Anesthesiologists Discover A Third State of Consciousness
“Breathe deeply, think about something pleasant, and you’ll go to sleep…”
I notice a strange sensation that comes up through my arm and after that, peace. I am not me; I find myself in an induced coma.
According to Professor Pandit, an anesthesiologist at Oxford University Hospitals, there is a third state of consciousness that some patients enter when they are given a general anesthetic.
Is it possible to wake up under general anesthesia?
The possibility of a third dimension of consciousness, according to Pandit, comes mainly from the variability in medical specialty. No one can ever be completely sure that the drugs administered have had the intended effect. It’s very complicated to individualize the right drug in the exact quantity for each patient, even after years and years of training and experience in the operating room.
All of a sudden, something happens; I hear voices, am I dreaming them? No, they’re real, I can hear the surgeons talking about the operation, my operation! Have I died? No, although Hell could be something like this.
Yes, it’s possible to wake up during a surgical operation, but not completely. We find ourselves in that third state of consciousness described by Pandit in his studies. Clearly we’re not awake, because we can’t move our communicate. But we’re not completely unaware of external stimuli, either.
It’s been called disanesthesia, a state in which the patient is neither conscious nor unconscious. It affects a small number of patients who enter the OR and are put under general anesthesia. Even so, it’s something that concerns professionals. The patient is aware of the operation and everything happening around them, but they can’t do anything about it.
I can feel their hands on my body, the surgical instrument breaking through my insides. I’m afraid. I can’t breathe well. I want to shout! But I can’t get a word out, and I notice a tube in my throat. I can’t move! I’m paralyzed. All I can do is wait for the operation to finish, unable to move, suffering every second, wishing for that intermittent beeping sound that I hear in the background to stop.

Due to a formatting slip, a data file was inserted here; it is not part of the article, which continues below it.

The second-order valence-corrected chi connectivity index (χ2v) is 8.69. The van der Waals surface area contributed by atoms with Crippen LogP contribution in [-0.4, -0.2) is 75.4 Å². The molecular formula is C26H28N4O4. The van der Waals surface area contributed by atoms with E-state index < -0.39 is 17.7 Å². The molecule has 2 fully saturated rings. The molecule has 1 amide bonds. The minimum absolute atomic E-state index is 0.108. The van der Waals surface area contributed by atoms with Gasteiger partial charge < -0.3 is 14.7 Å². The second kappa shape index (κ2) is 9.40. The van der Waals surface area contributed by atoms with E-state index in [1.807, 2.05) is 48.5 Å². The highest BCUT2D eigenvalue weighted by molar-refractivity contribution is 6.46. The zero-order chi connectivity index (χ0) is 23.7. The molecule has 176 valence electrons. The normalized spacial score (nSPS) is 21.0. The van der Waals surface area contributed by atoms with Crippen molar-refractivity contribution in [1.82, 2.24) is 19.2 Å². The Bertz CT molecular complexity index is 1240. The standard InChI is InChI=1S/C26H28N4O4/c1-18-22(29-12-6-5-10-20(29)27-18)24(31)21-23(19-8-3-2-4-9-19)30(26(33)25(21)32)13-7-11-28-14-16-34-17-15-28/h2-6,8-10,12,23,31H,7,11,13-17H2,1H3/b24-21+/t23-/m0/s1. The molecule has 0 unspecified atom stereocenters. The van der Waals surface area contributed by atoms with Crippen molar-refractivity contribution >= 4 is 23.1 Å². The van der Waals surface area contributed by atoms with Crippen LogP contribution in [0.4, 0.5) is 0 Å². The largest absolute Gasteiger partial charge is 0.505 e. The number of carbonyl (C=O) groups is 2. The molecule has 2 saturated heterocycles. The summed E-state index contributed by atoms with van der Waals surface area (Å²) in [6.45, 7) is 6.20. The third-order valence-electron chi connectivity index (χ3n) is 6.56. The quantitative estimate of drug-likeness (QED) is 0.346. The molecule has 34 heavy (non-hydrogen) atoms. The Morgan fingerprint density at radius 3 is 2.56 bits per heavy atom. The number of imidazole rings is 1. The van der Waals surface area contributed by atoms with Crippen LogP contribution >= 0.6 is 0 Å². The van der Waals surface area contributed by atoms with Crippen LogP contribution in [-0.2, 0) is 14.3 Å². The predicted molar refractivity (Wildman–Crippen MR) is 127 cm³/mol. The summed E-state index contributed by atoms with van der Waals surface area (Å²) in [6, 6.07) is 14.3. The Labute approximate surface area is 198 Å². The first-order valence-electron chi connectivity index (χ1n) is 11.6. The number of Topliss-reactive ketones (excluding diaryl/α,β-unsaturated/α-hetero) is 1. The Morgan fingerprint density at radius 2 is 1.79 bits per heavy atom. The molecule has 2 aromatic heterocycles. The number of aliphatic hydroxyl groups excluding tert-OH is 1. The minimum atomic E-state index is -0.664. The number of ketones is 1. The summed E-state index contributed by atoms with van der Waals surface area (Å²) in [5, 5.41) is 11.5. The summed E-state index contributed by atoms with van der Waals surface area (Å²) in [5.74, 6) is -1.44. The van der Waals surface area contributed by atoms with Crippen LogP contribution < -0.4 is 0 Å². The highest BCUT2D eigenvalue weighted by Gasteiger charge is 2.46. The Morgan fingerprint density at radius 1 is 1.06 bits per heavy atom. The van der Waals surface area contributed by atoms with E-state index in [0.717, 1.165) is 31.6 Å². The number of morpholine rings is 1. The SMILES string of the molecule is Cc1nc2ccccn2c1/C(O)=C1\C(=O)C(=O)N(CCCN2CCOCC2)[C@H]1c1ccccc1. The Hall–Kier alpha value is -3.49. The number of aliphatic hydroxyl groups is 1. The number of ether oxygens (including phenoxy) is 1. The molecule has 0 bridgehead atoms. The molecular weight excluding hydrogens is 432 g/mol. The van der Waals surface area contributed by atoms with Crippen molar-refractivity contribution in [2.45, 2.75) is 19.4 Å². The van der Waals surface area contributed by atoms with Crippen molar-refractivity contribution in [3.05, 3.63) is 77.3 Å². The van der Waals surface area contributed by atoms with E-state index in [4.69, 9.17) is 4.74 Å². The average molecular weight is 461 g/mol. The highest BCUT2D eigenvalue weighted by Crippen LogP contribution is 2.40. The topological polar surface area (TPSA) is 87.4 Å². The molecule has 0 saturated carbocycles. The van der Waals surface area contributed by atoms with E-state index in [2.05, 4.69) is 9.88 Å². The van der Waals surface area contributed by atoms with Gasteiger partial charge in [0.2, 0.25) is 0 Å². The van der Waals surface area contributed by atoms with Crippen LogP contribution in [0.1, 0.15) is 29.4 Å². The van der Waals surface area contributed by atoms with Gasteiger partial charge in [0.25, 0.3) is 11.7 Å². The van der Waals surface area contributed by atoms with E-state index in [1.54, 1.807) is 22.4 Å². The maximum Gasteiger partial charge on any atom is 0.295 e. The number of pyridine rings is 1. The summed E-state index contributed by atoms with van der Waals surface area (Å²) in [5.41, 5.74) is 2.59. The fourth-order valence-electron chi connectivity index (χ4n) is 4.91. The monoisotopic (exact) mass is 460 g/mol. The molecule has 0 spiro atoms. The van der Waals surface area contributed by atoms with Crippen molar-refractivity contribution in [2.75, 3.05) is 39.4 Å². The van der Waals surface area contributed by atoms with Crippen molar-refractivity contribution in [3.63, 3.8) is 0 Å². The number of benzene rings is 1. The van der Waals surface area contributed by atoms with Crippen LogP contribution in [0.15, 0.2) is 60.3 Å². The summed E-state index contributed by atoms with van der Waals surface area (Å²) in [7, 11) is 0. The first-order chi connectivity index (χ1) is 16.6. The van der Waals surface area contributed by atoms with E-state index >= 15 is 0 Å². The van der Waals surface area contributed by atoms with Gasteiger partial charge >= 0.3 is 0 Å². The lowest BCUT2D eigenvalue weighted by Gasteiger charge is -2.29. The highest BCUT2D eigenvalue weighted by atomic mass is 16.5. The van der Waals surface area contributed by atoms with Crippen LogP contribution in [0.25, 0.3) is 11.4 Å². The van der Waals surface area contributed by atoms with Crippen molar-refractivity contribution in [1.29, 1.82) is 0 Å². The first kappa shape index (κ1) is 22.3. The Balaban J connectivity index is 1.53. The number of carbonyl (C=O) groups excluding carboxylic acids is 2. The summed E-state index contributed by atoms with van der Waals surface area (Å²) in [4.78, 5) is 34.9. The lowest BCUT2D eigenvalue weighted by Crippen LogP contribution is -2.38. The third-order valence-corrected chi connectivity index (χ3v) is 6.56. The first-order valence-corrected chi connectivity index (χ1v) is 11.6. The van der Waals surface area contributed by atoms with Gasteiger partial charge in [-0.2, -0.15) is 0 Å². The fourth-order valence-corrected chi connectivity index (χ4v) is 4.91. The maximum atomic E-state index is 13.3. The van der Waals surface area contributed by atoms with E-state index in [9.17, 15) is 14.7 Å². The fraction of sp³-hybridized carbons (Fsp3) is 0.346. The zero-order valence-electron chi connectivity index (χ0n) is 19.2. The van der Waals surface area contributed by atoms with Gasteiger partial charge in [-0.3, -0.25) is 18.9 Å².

But we shouldn’t be alarmed, because according to statistics, only one patient in every 15,000 says that they remember something about the operation after they’ve woken up. These are the people who never reach complete unconsciousness when they receive anesthesia.
Dr. Pandit is considered to be one of the best anesthesiologists in his country, and he’s focused much of his research on studying disanesthesia.
Anesthesiologists control heart rate, blood pressure, respiration, the concentration of drugs in the blood, and many other things, but this does not appear to be sufficient to ensure a state of complete unconsciousness in the patient during surgery. Some signs of waking up, such as an increase in heart rate or blood pressure, should alert the doctors, but these physiological signals are often deactivated by the drugs that are administered during the operation.
The prestigious anesthesiologist has resorted to an old technique that allows him to paralyze the entire body of the patient, except for one of their forearms, to show that this is possible. A third of patients, who seemed unconscious during surgery, moved the fingers of the free arm in response to direct orders.
“In effect, these patients are in a state of unconsciousness, but nevertheless, they can respond to external stimuli, like verbal orders,” clarified Dr. Pandit. “What’s extraordinary is that they move their fingers only if they are ordered to. No patient reacted to the surgical operation. They probably don’t feel pain.”
It’s been three weeks since the operation, but I still can’t sleep. I wake up in the middle of the night sweating, my heart racing. I’ll never forget the feeling of suffocation and death that I felt during those never-ending minutes.
Although in reality it’s very rare, an experience like this can be extremely traumatic. In fact, patients who have experienced something like this normally suffer post-traumatic stress, anxiety, and panic attacks.
We’re still not able to establish exactly what human consciousness is, and so monitoring its absence is even more complicated.